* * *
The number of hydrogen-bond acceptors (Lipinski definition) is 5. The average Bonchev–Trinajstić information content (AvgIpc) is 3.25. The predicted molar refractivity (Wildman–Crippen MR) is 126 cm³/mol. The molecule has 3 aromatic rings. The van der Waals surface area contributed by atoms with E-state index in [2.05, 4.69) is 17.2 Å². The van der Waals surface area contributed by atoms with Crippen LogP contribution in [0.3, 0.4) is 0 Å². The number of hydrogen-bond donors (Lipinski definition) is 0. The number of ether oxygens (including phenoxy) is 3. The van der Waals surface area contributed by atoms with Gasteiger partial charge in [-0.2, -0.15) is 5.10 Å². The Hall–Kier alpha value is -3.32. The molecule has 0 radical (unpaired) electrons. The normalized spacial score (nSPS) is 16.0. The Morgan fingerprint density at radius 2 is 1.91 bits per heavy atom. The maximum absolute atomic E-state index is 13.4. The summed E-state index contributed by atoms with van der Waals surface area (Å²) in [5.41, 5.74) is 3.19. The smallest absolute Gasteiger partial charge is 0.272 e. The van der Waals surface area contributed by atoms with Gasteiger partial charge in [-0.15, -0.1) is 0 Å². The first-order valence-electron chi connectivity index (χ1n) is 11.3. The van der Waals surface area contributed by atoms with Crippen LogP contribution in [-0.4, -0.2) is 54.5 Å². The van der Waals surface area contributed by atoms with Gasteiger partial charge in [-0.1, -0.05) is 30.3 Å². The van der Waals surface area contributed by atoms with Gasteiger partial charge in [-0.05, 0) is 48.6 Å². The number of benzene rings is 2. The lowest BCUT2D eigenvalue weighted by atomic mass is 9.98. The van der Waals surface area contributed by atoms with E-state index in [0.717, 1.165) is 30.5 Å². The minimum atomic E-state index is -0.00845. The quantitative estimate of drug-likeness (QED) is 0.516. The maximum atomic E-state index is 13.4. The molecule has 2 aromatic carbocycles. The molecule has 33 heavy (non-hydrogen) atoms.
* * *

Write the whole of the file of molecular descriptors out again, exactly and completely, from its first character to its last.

The number of hydrogen-bond acceptors (Lipinski definition) is 5. The average Bonchev–Trinajstić information content (AvgIpc) is 3.25. The predicted molar refractivity (Wildman–Crippen MR) is 126 cm³/mol. The molecule has 3 aromatic rings. The van der Waals surface area contributed by atoms with E-state index in [2.05, 4.69) is 17.2 Å². The van der Waals surface area contributed by atoms with Crippen LogP contribution in [0.3, 0.4) is 0 Å². The number of hydrogen-bond donors (Lipinski definition) is 0. The number of ether oxygens (including phenoxy) is 3. The van der Waals surface area contributed by atoms with Gasteiger partial charge in [-0.2, -0.15) is 5.10 Å². The Hall–Kier alpha value is -3.32. The molecule has 0 radical (unpaired) electrons. The normalized spacial score (nSPS) is 16.0. The Morgan fingerprint density at radius 2 is 1.91 bits per heavy atom. The maximum absolute atomic E-state index is 13.4. The summed E-state index contributed by atoms with van der Waals surface area (Å²) in [5.41, 5.74) is 3.19. The smallest absolute Gasteiger partial charge is 0.272 e. The van der Waals surface area contributed by atoms with Gasteiger partial charge in [-0.15, -0.1) is 0 Å². The first-order valence-electron chi connectivity index (χ1n) is 11.3. The van der Waals surface area contributed by atoms with Crippen LogP contribution in [-0.4, -0.2) is 54.5 Å². The van der Waals surface area contributed by atoms with Gasteiger partial charge in [-0.1, -0.05) is 30.3 Å². The van der Waals surface area contributed by atoms with Gasteiger partial charge in [-0.05, 0) is 48.6 Å². The number of benzene rings is 2. The lowest BCUT2D eigenvalue weighted by atomic mass is 9.98. The van der Waals surface area contributed by atoms with E-state index in [0.717, 1.165) is 30.5 Å². The minimum atomic E-state index is -0.00845. The quantitative estimate of drug-likeness (QED) is 0.516. The maximum atomic E-state index is 13.4. The molecule has 2 aromatic carbocycles. The molecule has 33 heavy (non-hydrogen) atoms.